1. To take exclusive possession.
2. To take or make use of without authority or right.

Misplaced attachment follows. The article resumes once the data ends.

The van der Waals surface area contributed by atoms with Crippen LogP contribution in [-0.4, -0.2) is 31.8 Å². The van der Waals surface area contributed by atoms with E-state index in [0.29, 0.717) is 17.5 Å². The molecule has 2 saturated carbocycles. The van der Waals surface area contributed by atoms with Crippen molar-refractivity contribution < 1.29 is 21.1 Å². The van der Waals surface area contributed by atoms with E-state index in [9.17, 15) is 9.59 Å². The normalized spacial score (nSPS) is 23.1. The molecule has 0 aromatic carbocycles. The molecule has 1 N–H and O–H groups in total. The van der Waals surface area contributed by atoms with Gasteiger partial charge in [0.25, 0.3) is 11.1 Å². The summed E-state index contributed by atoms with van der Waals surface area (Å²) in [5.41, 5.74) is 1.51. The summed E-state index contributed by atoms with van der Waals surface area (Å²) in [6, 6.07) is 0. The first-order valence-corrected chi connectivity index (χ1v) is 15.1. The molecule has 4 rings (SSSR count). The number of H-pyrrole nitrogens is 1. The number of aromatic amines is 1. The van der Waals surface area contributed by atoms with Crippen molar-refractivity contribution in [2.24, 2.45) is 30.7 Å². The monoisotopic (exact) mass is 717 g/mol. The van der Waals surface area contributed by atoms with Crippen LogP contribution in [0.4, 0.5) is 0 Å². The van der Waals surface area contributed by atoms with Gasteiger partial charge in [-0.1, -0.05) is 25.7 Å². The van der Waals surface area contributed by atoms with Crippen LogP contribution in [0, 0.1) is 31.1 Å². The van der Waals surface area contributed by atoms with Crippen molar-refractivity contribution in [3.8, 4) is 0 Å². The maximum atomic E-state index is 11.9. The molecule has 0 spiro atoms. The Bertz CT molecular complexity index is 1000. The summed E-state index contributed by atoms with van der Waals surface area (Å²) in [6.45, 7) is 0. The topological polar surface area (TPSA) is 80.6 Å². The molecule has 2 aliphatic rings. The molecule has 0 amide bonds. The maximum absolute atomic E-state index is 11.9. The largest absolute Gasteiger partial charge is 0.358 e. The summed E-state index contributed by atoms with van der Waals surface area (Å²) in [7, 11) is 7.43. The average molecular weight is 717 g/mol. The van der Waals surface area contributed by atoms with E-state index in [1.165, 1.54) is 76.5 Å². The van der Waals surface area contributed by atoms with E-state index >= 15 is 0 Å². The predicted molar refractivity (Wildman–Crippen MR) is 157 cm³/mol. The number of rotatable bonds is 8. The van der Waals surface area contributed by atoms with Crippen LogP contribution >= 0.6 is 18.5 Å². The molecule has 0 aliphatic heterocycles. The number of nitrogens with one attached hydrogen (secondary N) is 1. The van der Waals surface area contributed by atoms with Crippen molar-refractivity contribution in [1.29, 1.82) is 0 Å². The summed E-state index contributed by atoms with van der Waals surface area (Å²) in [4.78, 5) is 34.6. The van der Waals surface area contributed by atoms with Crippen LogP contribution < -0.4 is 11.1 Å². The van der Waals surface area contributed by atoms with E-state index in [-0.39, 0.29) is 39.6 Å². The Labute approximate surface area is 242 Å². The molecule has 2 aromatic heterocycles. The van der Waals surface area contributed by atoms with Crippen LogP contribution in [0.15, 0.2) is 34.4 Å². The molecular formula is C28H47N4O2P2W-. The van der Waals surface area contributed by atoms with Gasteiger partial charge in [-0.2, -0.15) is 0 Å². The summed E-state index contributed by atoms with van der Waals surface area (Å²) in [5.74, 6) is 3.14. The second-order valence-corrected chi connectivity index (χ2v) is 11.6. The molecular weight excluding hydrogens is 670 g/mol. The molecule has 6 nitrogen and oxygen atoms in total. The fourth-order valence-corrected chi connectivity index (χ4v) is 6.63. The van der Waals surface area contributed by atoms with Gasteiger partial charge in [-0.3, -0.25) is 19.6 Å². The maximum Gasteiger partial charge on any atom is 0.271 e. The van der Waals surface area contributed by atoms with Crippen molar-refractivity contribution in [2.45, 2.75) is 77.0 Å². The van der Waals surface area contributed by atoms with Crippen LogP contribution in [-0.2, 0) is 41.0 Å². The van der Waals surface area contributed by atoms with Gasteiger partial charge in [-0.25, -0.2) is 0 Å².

The author of this article is asserting that we as black people in America (Africans in the diaspora) have no right to incorporate pieces of African culture into our “Americanized” lives, essentially because we, nor our parents or grandparents or even great grandparents for that matter were physically born on the continent of Africa. Thus, my reading between the lines allows me to reach only this one conclusion: we aren’t “African enough”. This argument is faulty because it overlooks an ocean sized (Atlantic Ocean sized) piece of history..it was by no fault of our own that we were forcefully brought to the West and stripped of our cultural identity. We should not be shamed for grabbing on to pieces of our cultural memories. You’re right, maybe we don’t know the meaning or purpose for each garb, or maybe we don’t know what face marking is for what tribe..but what should be clear is that there is a longing to reconnect there. Me wearing an African print being compared to a white person as ‘similarly appropriating’ is absurd. Because unlike the white person I am African. I don’t know if you feel that because we had several generations that were born stateside that, that somehow diluted our ‘African-ness’ and we are now so watered down that we no longer good enough, but I say no to that. I say no to your statement that unless you have a real affiliation then you should not adorn yourself with African clothing. Well my affiliation is my DNA, just like yours it will prove that I come from Africa. It doesn’t matter where my feet are now, the blood that runs through my veins proves that I am still just as African as you. What’s even more sad is, I feel like this is just another way that we are dividing ourselves. Welcome each other by teaching each other.